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Demon Slayer: The Movie - Mugen Train (Theatrical Screening)

Demon Slayer: The Movie - Mugen Train (Theatrical Screening)

Written by Robert Mullarkey on 27 May 2021


Distributor Funimation • Certificate 15 • Price N/A


Taking place directly from where the TV Anime series left off; Demon Slayer Mugen Train follows Tanjiro and his group of friends as they Board a train in order to assist Rengoku, The Flame Hashira, one of the high ranking members in the Demon Slayer Corps to investigate and hunt down a demon that has killed several Demon Slayers. During their time on board they are caught in the sleep spell of the demon responsible. Caught in the Demon's trap the group now faces a dangerous situation where they are caught in their dreams unaware of what perils are in store for them if they awaken.

Usually when an anime franchise is given the movie treatment they are given a movie that can be viewed standalone that can be watched by fans of the series and newcomers. Usually by front loading the film with exposition and information as to not confuse a new audience. Demon Slayer Mugen Train takes a different approach and launches into things head first. This story arc is a main part of the manga series. The Movie wastes no times in getting things moving assuming that the viewer will already be up to speed on everything going on so far in the story and needs no explanation on who characters are, what their motivations are and generally how things work in the context of the story. The film does have the occasional moments to explain things but like most anime this can be seen as just a reminder rather than an outright explanation. This approach gives the film a rather steady and quick pace. Adapting an entire story arc of a manga into a two hour movie distills the story down into a movie that moves through events with a confidence and clear cut focus showing only the necessary set of events.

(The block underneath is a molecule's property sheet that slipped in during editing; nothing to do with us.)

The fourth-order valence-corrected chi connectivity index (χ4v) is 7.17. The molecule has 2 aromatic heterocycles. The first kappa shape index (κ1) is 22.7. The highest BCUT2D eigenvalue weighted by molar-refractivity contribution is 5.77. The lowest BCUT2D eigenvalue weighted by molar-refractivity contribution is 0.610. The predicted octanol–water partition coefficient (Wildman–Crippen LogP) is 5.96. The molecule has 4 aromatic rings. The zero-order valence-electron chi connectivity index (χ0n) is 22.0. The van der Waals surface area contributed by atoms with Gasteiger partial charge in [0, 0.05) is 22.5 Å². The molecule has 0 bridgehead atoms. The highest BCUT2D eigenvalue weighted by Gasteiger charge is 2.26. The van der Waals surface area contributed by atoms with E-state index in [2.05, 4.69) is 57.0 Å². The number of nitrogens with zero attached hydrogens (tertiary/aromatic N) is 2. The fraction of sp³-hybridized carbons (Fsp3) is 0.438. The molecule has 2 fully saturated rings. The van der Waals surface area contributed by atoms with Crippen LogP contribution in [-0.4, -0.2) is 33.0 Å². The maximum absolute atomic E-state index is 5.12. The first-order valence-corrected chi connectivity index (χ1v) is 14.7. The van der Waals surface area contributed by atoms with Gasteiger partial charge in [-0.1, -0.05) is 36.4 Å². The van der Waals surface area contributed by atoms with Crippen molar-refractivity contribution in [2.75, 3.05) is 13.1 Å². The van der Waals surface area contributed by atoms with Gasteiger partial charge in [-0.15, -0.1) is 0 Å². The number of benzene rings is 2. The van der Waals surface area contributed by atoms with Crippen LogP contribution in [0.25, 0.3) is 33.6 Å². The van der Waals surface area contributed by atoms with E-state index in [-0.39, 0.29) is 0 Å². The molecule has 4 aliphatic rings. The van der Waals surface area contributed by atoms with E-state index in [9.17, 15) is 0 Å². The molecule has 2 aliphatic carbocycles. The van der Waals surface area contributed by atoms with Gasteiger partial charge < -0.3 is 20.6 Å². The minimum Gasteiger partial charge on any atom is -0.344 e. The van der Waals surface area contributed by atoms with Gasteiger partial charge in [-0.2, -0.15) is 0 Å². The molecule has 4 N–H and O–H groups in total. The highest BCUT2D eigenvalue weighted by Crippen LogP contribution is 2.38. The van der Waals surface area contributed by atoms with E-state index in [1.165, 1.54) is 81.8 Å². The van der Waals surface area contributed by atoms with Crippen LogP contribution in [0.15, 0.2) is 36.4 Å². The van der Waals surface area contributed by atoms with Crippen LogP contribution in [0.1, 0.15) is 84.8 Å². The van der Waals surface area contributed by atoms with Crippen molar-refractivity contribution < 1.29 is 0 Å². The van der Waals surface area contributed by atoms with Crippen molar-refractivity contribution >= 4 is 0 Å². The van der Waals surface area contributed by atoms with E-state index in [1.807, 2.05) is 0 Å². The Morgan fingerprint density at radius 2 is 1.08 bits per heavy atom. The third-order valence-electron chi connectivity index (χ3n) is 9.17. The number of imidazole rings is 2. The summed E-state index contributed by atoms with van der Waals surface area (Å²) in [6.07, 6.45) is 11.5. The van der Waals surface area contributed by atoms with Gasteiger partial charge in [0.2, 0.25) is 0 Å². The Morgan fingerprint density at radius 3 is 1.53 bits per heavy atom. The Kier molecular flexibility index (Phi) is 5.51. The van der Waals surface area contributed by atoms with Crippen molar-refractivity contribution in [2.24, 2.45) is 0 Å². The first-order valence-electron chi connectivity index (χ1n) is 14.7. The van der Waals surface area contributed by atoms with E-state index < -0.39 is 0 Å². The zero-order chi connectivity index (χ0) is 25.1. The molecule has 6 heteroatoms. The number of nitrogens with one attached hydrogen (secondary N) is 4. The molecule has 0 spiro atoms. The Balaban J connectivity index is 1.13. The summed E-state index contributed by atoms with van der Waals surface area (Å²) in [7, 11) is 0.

Speaking of events. This film itself feels like an event. Mainly due to this being the first film I've watched in the cinema in well over a year. And also being the first film I've gone out to see following the recent lock downs. I should state that as of the film's screening. I had received both my doses of covid vaccine, enough time had passed for them to be effective and that only due to this fact did I feel confident enough to venture out to the cinema. The experience of seeing a film in the cinema, adhering to social distancing, sanitisation guidelines and wearing a mask in a world felt weird. It felt very different to the cinema experience I was used to. In the past I went to a movie and became fully engrossed on what was on screen; completely forgetting about everything else. All that mattered in that moment was the visuals on screen and the audio from the cinemas surround sound system. Here, this didn't feel the case. I felt anxious throughout the movie. The state of the world at the moment was a constant thought in the back of my mind. Thus preventing me from fully letting go and allowing myself to be absorbed by the film.